When hiring a private investigator, you should hire an expert that takes your case only if he/she believes that they can help you. The investigator should be clear about (a) What the exact investigative service and plan is, (b) how long it is going to take, and (c) how much it is going to cost. The costs should never exceed the agreed upon amount.
Thomas G. Martin is a professional private investigator and a former Federal agent. Martin only takes cases where he believes they can help the client. With murder cold cases for example, the agency only takes about 1 out of 10 cases because evidence is either unavailable or destroyed.
A transcript of the video follows:
In those cases where we believe we can help the client, we do 3 things for a client. We tell them exactly what the investigative plan is going to be, how long it’s going to take and what it’s going to cost. And that is pretty much down to the penny. So there’s no surprises with us. When we work, we work on a retainer basis, we tell the client we’re not going to exceed this amount, and we never exceed that amount, so there’s no surprises with us.
When I first started the business, we didn’t have any business. And therefore, we pretty much took any case that we could get – be it civil, criminal, domestic – any type of case that could generate some revenues and do some good for the client. This resulted in us becoming a full-service investigative agency.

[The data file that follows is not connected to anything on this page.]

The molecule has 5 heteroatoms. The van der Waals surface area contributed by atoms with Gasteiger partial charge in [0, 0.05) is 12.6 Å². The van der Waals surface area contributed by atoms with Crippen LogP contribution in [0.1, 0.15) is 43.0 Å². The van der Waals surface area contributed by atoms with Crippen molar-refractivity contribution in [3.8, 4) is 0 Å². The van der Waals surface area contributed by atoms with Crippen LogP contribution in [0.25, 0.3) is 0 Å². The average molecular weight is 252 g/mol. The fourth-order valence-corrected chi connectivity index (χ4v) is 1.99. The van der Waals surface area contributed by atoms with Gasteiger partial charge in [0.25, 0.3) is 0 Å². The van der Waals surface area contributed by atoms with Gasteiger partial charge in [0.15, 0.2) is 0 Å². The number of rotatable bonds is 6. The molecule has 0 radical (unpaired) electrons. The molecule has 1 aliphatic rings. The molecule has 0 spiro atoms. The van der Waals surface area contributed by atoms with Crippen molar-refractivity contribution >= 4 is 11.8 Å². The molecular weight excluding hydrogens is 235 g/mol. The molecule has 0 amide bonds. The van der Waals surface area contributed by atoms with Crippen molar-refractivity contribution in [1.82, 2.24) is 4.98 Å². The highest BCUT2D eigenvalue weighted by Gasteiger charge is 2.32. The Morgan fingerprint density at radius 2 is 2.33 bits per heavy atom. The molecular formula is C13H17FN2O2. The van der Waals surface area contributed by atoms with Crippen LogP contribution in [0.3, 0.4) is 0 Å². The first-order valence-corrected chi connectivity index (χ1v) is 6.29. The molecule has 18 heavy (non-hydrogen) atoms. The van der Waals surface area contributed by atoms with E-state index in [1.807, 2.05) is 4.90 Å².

Today, there are some cases I will not take. For example, I will not take a case involving anything to do with pedophiles. My personal belief is that pedophiles are people that cannot be rehabilitated, and I don’t want to use our good graces or our investigative skills to help them. Now, I know everybody deserves a defense, and I understand that. I would just like to give that opportunity for other private investigators to have the ability to work those cases.
As far as what type of cases that we do take, on some of our murder cases we actually take about 1 out of 10 that are proposed to us. The reason for that is, about 90% of them, I don’t think we can do the client any good. The case is too old, the evidence has been destroyed, and even with a world-class team of people that we have at our disposal, the bottom line is that we’re just not going to be able to help the client, so there’s no need to take the case.